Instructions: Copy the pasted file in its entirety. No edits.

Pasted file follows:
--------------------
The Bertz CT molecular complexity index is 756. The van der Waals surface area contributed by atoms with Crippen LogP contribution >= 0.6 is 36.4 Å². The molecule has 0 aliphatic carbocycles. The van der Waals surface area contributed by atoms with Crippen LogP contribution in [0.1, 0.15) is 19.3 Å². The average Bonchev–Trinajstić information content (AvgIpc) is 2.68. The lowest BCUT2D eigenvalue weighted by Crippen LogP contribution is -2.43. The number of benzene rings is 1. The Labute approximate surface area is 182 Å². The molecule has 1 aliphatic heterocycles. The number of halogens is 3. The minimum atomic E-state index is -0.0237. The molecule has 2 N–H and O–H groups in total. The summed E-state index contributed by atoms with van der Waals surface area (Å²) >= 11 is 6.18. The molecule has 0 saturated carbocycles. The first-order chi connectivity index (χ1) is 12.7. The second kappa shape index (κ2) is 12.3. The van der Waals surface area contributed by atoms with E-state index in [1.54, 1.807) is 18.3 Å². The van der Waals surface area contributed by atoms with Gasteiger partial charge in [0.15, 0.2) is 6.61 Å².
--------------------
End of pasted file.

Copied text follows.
The Bertz CT molecular complexity index is 756. The van der Waals surface area contributed by atoms with Crippen LogP contribution >= 0.6 is 36.4 Å². The molecule has 0 aliphatic carbocycles. The van der Waals surface area contributed by atoms with Crippen LogP contribution in [0.1, 0.15) is 19.3 Å². The average Bonchev–Trinajstić information content (AvgIpc) is 2.68. The lowest BCUT2D eigenvalue weighted by Crippen LogP contribution is -2.43. The number of benzene rings is 1. The Labute approximate surface area is 182 Å². The molecule has 1 aliphatic heterocycles. The number of halogens is 3. The minimum atomic E-state index is -0.0237. The molecule has 2 N–H and O–H groups in total. The summed E-state index contributed by atoms with van der Waals surface area (Å²) >= 11 is 6.18. The molecule has 0 saturated carbocycles. The first-order chi connectivity index (χ1) is 12.7. The second kappa shape index (κ2) is 12.3. The van der Waals surface area contributed by atoms with E-state index in [1.54, 1.807) is 18.3 Å². The van der Waals surface area contributed by atoms with Gasteiger partial charge in [0.15, 0.2) is 6.61 Å².